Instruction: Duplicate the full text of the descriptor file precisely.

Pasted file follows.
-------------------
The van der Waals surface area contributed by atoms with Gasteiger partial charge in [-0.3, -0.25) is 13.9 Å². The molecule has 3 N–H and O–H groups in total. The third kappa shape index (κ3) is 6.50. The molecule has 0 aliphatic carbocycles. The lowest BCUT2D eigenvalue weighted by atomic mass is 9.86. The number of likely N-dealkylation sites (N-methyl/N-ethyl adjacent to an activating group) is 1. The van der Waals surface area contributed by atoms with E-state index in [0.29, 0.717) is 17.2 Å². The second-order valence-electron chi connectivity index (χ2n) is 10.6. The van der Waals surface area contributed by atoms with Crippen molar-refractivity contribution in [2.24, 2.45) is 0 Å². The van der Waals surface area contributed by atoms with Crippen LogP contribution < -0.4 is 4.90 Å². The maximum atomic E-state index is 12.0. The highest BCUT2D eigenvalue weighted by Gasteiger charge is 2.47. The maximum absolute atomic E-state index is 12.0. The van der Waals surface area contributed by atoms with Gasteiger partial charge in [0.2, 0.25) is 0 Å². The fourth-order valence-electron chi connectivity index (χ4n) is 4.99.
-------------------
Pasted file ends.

The van der Waals surface area contributed by atoms with Gasteiger partial charge in [-0.3, -0.25) is 13.9 Å². The molecule has 3 N–H and O–H groups in total. The third kappa shape index (κ3) is 6.50. The molecule has 0 aliphatic carbocycles. The lowest BCUT2D eigenvalue weighted by atomic mass is 9.86. The number of likely N-dealkylation sites (N-methyl/N-ethyl adjacent to an activating group) is 1. The van der Waals surface area contributed by atoms with E-state index in [0.29, 0.717) is 17.2 Å². The second-order valence-electron chi connectivity index (χ2n) is 10.6. The van der Waals surface area contributed by atoms with Crippen molar-refractivity contribution in [2.24, 2.45) is 0 Å². The van der Waals surface area contributed by atoms with Crippen LogP contribution < -0.4 is 4.90 Å². The maximum atomic E-state index is 12.0. The highest BCUT2D eigenvalue weighted by Gasteiger charge is 2.47. The maximum absolute atomic E-state index is 12.0. The van der Waals surface area contributed by atoms with Gasteiger partial charge in [0.2, 0.25) is 0 Å². The fourth-order valence-electron chi connectivity index (χ4n) is 4.99.